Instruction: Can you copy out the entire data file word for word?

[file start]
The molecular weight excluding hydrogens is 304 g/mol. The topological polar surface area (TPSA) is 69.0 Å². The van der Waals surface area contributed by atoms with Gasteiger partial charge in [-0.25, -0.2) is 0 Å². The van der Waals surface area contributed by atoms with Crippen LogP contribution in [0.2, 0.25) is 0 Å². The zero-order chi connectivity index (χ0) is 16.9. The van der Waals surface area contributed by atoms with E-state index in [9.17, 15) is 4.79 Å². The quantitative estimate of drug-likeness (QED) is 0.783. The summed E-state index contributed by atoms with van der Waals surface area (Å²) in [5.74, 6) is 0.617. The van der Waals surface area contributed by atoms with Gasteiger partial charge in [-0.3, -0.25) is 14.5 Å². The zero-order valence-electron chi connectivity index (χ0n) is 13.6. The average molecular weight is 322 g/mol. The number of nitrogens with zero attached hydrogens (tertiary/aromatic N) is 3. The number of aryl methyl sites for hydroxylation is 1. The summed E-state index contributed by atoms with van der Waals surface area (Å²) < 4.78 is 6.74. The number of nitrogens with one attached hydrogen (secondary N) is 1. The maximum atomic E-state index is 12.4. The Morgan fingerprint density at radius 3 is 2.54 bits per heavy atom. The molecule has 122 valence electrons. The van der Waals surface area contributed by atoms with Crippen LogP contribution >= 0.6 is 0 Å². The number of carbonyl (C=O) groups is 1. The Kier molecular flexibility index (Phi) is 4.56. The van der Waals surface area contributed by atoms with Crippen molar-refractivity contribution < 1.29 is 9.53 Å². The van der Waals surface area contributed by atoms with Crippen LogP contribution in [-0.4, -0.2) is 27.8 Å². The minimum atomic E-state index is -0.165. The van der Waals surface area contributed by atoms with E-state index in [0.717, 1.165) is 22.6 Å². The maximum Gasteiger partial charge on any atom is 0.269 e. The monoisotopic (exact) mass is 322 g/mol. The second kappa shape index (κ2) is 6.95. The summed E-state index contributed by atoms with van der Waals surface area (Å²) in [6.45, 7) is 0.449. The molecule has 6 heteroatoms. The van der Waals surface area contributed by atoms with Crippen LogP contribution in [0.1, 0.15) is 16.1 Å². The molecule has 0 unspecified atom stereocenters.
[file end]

The molecular weight excluding hydrogens is 304 g/mol. The topological polar surface area (TPSA) is 69.0 Å². The van der Waals surface area contributed by atoms with Gasteiger partial charge in [-0.25, -0.2) is 0 Å². The van der Waals surface area contributed by atoms with Crippen LogP contribution in [0.2, 0.25) is 0 Å². The zero-order chi connectivity index (χ0) is 16.9. The van der Waals surface area contributed by atoms with E-state index in [9.17, 15) is 4.79 Å². The quantitative estimate of drug-likeness (QED) is 0.783. The summed E-state index contributed by atoms with van der Waals surface area (Å²) in [5.74, 6) is 0.617. The van der Waals surface area contributed by atoms with Gasteiger partial charge in [-0.3, -0.25) is 14.5 Å². The zero-order valence-electron chi connectivity index (χ0n) is 13.6. The average molecular weight is 322 g/mol. The number of nitrogens with zero attached hydrogens (tertiary/aromatic N) is 3. The number of aryl methyl sites for hydroxylation is 1. The summed E-state index contributed by atoms with van der Waals surface area (Å²) < 4.78 is 6.74. The number of nitrogens with one attached hydrogen (secondary N) is 1. The maximum atomic E-state index is 12.4. The Morgan fingerprint density at radius 3 is 2.54 bits per heavy atom. The molecule has 122 valence electrons. The van der Waals surface area contributed by atoms with Crippen LogP contribution >= 0.6 is 0 Å². The number of carbonyl (C=O) groups is 1. The Kier molecular flexibility index (Phi) is 4.56. The van der Waals surface area contributed by atoms with Crippen molar-refractivity contribution < 1.29 is 9.53 Å². The van der Waals surface area contributed by atoms with Crippen LogP contribution in [-0.4, -0.2) is 27.8 Å². The minimum atomic E-state index is -0.165. The van der Waals surface area contributed by atoms with E-state index in [0.717, 1.165) is 22.6 Å². The maximum Gasteiger partial charge on any atom is 0.269 e. The monoisotopic (exact) mass is 322 g/mol. The second kappa shape index (κ2) is 6.95. The summed E-state index contributed by atoms with van der Waals surface area (Å²) in [6.45, 7) is 0.449. The molecule has 6 heteroatoms. The van der Waals surface area contributed by atoms with Crippen LogP contribution in [0.1, 0.15) is 16.1 Å². The molecule has 0 unspecified atom stereocenters.